Feeding Oyster Shell Freewill?

Discussion in 'Chicken Behaviors and Egglaying' started by TurtlePowerTrav, Sep 19, 2012.

  1. TurtlePowerTrav

    TurtlePowerTrav T.K.'s Farm

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    I am offering oyster shell free will but they don't seem to be consuming it. They put it in their beak and bite down on it and spit it out like a rock. Should I crush it up into smaller pieces like crumble/mash size like their feed? Or will they eventually eat it as normal size pieces? I have 2 pullets that are giving me soft shelled eggs and one giving nice hard shells. Still waiting for the other 3 to lay first eggs. Suggestions please.
     
  2. sparrker

    sparrker Chillin' With My Peeps

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    Oyster shells are calcium. Chickens need calcium for hard shelled eggs and will only consume them if their bodies tell them they need it. Are you birds free range, do you feed them scraps? Are you feeding them layer feed or still grower. layer has some oyster shells in it. You can try feeding them eggs shells that have been baked/microwaved and the crushed. I know there are other stuff you can feed them like greens that will harden their shells. If I can find it i'll post it.
     
  3. Fred's Hens

    Fred's Hens Chicken Obsessed Premium Member

    A chicken can get calcium through a variety of plants. Yes, Layer formula is already loaded with calcium carbonate. Thus, I'd not be particularly concerned if they are ignoring the oyster shells. If your egg shells are hard enough, I'd rest easy.
     
    Last edited: Sep 19, 2012
  4. mickey328

    mickey328 Chillin' With My Peeps

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    I've seen it in different grinds. If they have grit available, they can grind up the bigger pieces fine. If they're still "young" in egg laying, it may well take them a while to get the urge for it. Once our small bag of oyster shell is gone, we're going to switch to simply feeding them back their own shells. I save them, dry them out and store them in a bag. When I get a bunch, I throw them in the food processor and grind them up...not to powder, but a bit finer than I can crush them by hand. Calcium recycling at it's best!

    We have to shallow cans attached to the legs of the coop...one with grit and one with oyster shell. We keep them topped off and they take what they need when they need it.
     
  5. sparrker

    sparrker Chillin' With My Peeps

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    Here are some other good sources of calcium that you may find more to your liking. There are more out there too


    1. Spinach & Swiss Chard
    2. Mustard, Collard, Kale & Turnip greens.
    3. Blackstrap molasses (can cause runny stools)
    4. Corn Tortillas
    5. Basil, thyme, dill seed, cinnamon, and peppermint leaves
    6. Romaine lettuce
    7. Rhubarb
    8. Almonds, Peanuts & Brazil Nuts
    9. Black Beans, Dried Beans (Cooked)
    10. Sesame seeds
    11. Fennel
    12. Cabbage, Bok Choy, & Chinese cabbage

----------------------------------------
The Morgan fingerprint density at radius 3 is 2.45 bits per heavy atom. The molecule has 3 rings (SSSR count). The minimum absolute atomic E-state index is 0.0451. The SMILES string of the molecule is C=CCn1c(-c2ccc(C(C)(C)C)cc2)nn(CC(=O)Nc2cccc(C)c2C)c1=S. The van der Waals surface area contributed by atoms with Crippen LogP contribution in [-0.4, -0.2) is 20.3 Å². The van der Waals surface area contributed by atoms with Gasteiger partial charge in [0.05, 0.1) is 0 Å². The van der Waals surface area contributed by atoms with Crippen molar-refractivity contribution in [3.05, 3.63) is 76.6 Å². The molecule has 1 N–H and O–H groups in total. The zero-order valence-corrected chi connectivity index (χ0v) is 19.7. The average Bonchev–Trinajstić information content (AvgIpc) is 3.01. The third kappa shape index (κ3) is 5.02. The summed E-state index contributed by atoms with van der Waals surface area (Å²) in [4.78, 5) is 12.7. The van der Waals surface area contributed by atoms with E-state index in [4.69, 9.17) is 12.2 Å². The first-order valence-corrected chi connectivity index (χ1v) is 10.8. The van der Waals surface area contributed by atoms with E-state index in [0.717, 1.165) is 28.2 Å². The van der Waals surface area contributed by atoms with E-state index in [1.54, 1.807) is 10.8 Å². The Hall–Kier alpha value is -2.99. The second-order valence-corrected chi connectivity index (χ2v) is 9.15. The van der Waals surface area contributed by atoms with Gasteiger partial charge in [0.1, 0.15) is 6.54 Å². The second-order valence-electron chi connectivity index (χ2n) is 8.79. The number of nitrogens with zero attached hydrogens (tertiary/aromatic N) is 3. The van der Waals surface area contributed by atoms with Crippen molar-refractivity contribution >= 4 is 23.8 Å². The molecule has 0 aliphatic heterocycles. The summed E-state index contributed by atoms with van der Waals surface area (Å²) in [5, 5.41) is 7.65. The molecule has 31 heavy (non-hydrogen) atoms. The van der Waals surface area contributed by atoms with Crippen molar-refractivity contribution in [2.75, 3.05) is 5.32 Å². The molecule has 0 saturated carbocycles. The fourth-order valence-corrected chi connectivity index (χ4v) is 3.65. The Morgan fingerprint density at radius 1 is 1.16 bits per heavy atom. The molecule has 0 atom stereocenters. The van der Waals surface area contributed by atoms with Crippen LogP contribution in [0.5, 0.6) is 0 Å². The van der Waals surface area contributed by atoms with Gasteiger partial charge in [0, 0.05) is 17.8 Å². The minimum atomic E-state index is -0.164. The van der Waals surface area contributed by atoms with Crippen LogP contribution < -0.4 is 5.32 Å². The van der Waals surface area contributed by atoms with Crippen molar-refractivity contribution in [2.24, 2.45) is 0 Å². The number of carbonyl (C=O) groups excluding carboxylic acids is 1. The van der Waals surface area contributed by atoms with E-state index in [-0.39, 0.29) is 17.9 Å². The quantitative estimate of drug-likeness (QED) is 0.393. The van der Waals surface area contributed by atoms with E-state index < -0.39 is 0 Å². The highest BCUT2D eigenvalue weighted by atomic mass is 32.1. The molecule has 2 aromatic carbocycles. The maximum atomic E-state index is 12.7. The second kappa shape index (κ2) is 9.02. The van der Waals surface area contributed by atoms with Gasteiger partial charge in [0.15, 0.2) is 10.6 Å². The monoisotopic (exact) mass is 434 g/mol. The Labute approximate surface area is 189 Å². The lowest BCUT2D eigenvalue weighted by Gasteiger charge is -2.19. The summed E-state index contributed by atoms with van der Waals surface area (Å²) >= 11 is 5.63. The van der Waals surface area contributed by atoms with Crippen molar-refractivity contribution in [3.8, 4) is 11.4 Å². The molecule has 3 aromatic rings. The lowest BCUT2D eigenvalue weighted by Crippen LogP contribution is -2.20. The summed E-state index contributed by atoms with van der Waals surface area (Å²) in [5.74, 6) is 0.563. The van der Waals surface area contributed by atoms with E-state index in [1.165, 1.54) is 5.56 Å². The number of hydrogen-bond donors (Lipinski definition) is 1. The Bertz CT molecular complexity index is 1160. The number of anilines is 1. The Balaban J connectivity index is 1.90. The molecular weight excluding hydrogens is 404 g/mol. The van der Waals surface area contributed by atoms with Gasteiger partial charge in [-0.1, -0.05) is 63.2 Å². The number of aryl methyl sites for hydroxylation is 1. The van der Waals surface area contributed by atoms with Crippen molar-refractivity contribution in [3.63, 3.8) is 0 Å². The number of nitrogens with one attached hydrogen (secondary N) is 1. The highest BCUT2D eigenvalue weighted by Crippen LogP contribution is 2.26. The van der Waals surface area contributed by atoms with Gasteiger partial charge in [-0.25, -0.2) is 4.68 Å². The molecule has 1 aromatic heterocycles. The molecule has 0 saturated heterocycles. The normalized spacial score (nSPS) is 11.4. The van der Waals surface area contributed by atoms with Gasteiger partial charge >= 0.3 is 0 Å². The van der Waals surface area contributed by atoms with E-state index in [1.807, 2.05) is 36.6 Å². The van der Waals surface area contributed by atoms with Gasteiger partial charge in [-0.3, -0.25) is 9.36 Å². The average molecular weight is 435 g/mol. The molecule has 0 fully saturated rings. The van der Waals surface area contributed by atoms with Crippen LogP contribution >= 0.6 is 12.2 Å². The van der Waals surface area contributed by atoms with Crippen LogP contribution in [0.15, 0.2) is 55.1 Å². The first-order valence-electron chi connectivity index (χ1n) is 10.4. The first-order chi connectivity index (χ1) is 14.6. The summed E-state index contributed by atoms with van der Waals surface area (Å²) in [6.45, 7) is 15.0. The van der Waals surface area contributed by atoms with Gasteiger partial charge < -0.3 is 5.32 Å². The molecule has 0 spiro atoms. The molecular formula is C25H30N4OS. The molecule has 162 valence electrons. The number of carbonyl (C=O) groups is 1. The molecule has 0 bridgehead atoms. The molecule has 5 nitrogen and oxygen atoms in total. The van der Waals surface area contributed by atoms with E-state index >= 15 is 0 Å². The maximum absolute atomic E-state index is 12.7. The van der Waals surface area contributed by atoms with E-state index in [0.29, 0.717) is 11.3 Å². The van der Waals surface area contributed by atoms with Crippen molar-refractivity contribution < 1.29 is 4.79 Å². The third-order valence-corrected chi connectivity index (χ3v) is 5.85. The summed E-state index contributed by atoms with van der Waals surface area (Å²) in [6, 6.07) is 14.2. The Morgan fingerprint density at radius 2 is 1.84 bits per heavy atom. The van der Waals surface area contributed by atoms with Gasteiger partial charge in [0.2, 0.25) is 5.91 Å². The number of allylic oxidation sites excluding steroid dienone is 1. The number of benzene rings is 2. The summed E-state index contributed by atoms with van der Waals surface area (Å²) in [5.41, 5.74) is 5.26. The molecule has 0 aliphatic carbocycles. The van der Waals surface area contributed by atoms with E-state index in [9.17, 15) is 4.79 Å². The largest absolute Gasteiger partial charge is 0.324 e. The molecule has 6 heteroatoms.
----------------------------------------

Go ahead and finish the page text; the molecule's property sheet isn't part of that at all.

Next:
13. Summer squash
    14. Green beans
    15. Garlic
    16. Tofu & Soybeans
    17. Brussel sprouts & Broccoli
    18. Oranges (Some people do not feed citrus to chickens)
    19. Asparagus & Okra
    20. Crimini mushrooms
    21. Foods Fortified with Calcium: Some Orange Juice, Breads, & Cereals
    22. Dairy products-yogurt, milk, etc
     
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  6. TurtlePowerTrav

    TurtlePowerTrav T.K.'s Farm

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    They have only been laying a week. I think they will start eating the oyster shells I have in a qt feeder. I am not feeding layer feed. I have a really good roo I don't want to possibly develop any kidney issues. I know some feed them layer but I am choosing not to. They are going to stay on start and grow with free choice shell. Also I do free range them during the day. They will get the hang of things. Maybe I will crush up the shell so it is a little more fine. They are about the size of a corn kernal. Thanks everyone.
     
  7. sparrker

    sparrker Chillin' With My Peeps

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    So you have 5 hens and two are laying soft shelled eggs, none from the other 3. And your still feeding start and grow so your roo doesn't have kidney problems? I am sure alot of us don't cater to our rooster's. If your really concerned about the rooster then seperate him and feed him the start and grow. Your hens are the one's producing eggs. Even if you need your rooster for fertile eggs for hatching or are eating/selling your eggs you will need hard shelled eggs. Those hens need their calcium.
    Edited to add: Chickens absolutely love cabbage and it is cheap this time of the year. Good source of calcium
     
    Last edited: Sep 20, 2012
  8. TurtlePowerTrav

    TurtlePowerTrav T.K.'s Farm

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    I have 6 pullets and one roo. They are pets with the benefit of eggs. The have the oyster shell in a feeder in the coop and I have a flock block, which they have been eating on. They are getting the calcium, had 3 eggs in 2 days and none soft shelled. YAY! It would be too expensive to build another enclosure just for my roo. And they have all imprinted on him. And I am raising 3 more chicks to integrate in in the late winter, trying to keep everyone on same feed is just easier than separating according to feed. Like I stated in earlier post they have only been laying for one week now. Everyone has their own way of raising their chickens, this is how I do mine. That is the great thing about this site, is learning what works for each flock. And as long as no one is being neglected or treated badly, there is no real wrong way. [​IMG]
     

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